It was a frustrating finish in New York this May. Boston exposed New York’s lack of killer instinct in round one, and Indiana out-muscled them in round two. Despite Carmelo Anthony’s best season as a pro, having the league’s deepest shooting team and Tyson Chandler defending the paint, the Knicks couldn’t translate their play to close out the regular season (16-2 in last 18 games) into the post-season (6-6, 88.6 ppg).
The most difficult part about assessing where the Knicks are right now is that it remains unclear if the team has a championship caliber roster in place or not, and all the while, the Knicks are restricted economically until the summer of 2015, when Amar’e Stoudemire’s contract ends.
This is why the Andrea Bargnani trade is so huge: the Knicks have found a way to add an all-star caliber player (when healthy and motivated) in spite of the payroll logjam created by Anthony and Stoudemire (owed a combined $92 million the next two years, if both players accept their player options for 2014-15). New York also found a trading partner willing to give up such a player for a combination of Marcus Camby, Steve Novak and draft picks that don’t figure to be in the lottery. It’s a win all around for the Knicks. Toronto was desperate to get rid of Bargnani (which in all likelihood should be a red flag) and is also going to benefit in 2014 when Camby’s $4.4 million contract expires. (But we’ll talk about Toronto later – this is New York’s moment.)
Playing in Manhattan makes worrying about being above the league’s soft-cap silly. Here’s the deal: New York is paying Anthony, Stoudemire, Bargnani, Tyson Chandler, Raymond Felton and Iman Shumpert just about $75 million next season. That’s six players. Chris Copeland and Pablo Prigioni can be brought back cheap (both their cap holds are under $1 million), and rookie Tim Hardaway Jr. will be paid what late-first round picks make. That’s nine players for a little less than $80 million (but who’s counting?) and the team’s most important free agent hasn’t even been mentioned yet.
It was an up-and-down year for J.R. Smith: several game-winning shots; asking underage woman if they were interested in his pipe on twitter; sixth-man of the year; getting suspended for elbowing Jason Terry in the face; and going ice cold from the field for the duration of the playoffs.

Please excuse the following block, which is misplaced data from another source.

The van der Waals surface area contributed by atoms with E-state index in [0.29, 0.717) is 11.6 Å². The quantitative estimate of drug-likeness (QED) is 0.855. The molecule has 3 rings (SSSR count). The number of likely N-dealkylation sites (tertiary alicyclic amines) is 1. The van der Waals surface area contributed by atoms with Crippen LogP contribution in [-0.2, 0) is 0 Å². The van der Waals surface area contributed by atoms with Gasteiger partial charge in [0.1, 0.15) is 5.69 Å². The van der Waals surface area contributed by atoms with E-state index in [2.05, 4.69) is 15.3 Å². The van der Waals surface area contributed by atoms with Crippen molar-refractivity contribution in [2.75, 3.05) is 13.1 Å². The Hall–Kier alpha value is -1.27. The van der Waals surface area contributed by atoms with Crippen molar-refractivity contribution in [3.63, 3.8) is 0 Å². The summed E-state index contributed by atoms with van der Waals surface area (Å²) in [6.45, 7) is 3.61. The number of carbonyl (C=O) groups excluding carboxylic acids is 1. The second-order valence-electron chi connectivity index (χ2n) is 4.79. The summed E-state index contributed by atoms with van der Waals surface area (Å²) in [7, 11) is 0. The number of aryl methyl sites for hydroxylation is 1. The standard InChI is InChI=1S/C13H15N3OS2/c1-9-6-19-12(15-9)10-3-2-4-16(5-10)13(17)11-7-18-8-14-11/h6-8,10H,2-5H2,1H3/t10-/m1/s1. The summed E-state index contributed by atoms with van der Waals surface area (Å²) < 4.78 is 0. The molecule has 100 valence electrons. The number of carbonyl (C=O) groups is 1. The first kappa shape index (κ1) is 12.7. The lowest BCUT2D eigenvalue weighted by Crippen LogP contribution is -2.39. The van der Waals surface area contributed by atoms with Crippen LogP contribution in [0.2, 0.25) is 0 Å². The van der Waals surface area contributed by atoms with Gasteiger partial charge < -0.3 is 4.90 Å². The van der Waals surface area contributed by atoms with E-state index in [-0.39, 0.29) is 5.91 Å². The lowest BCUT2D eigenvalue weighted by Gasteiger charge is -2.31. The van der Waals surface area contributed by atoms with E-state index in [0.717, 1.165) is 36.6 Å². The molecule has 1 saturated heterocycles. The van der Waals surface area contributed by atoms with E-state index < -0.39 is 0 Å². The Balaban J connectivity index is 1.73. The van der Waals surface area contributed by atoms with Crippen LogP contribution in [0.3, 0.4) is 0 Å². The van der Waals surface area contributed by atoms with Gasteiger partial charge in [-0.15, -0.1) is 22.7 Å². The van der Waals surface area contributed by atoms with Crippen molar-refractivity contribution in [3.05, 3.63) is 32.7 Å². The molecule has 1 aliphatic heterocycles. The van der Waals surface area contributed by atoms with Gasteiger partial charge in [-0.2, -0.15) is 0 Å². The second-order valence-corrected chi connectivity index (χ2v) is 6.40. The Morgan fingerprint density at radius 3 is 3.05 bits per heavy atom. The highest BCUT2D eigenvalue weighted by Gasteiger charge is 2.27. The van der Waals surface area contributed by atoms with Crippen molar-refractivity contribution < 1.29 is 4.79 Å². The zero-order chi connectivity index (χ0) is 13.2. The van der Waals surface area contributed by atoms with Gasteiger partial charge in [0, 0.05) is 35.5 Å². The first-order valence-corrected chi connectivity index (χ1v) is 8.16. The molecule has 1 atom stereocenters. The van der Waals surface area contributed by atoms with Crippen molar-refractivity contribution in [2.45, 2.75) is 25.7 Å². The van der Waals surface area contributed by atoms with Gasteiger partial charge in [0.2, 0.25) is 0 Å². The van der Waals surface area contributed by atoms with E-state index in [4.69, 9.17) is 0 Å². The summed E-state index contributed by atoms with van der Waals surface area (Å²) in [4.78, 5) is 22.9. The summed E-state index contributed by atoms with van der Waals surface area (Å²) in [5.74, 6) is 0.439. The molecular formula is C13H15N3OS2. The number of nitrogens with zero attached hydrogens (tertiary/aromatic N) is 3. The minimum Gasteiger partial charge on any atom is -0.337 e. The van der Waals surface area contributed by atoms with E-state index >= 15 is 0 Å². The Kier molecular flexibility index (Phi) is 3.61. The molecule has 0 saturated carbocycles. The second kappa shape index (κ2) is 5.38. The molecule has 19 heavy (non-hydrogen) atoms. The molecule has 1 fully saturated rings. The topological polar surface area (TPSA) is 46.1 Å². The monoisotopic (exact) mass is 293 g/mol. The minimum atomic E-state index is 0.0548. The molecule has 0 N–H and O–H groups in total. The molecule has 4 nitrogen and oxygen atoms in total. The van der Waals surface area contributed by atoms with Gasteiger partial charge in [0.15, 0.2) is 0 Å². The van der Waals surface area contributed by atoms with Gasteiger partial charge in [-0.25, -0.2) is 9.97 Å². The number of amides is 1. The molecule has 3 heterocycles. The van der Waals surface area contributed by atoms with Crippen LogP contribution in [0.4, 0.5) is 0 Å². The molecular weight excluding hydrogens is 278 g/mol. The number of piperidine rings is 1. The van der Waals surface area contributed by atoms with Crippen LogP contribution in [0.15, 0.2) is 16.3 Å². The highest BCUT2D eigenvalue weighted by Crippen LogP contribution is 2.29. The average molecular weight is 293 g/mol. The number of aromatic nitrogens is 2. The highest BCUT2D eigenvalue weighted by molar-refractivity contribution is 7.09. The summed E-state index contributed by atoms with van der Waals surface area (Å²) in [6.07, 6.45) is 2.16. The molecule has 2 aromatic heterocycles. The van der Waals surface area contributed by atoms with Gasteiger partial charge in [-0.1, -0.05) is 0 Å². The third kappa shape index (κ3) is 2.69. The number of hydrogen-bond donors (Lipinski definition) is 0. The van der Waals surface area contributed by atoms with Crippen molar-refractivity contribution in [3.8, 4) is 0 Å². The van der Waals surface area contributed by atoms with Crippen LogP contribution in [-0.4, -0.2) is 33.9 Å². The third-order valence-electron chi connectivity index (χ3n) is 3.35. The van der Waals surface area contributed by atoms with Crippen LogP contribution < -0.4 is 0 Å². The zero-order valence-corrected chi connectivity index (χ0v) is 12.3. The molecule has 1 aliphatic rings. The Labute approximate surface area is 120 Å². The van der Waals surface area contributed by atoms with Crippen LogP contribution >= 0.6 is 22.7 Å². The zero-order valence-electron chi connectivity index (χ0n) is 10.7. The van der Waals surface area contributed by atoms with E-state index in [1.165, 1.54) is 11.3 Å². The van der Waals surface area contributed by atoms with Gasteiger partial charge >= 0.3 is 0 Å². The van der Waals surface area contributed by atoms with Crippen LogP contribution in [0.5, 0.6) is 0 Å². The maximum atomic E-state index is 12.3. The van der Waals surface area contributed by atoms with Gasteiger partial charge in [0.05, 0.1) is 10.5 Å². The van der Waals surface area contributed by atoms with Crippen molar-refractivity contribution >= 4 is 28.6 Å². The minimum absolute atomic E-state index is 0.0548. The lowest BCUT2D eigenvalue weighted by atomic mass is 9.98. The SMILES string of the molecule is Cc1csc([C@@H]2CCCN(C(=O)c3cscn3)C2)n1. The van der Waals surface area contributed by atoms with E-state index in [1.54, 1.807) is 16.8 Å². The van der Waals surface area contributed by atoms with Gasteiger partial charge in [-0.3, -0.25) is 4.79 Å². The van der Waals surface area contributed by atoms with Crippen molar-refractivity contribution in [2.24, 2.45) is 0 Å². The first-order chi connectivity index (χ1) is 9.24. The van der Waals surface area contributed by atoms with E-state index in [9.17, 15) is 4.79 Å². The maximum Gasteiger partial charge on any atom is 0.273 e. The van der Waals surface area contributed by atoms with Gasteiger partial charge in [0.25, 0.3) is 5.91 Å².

Even with all the question marks, Smith is a highly sought after free agent because he has a unique skill set that only a handful of players in the league have: he can flat out score on anybody. He might be the leader in headaches given to one’s team, but the Knicks found a way to turn his ability into a controlled (most of the time) weapon in 2012-13, and the result was as many headaches for the opposing team as the Knicks. There are teams who will try to pry Smith away from New York, but I don’t see him leaving, not when it is much more opportune for him to play in the Big Apple with a coach in Mike Woodson who seems to connect with him and with Carmelo Anthony, the only superstar in basketball who seems willing to put up with him.
I just can’t see Smith playing anywhere else, not next year at least, and there isn’t anybody New York could grab that does what he does. Expect these two sides to come back together because, for New York, money is only an object.
Predictions: New York stays relatively quiet, re-signs Smith, Copeland, Prigioni, and Kenyon Martin, and round out the roster with a low-risk, high-reward F.A. signing (someone like Aaron Brooks, per NYDailyNews).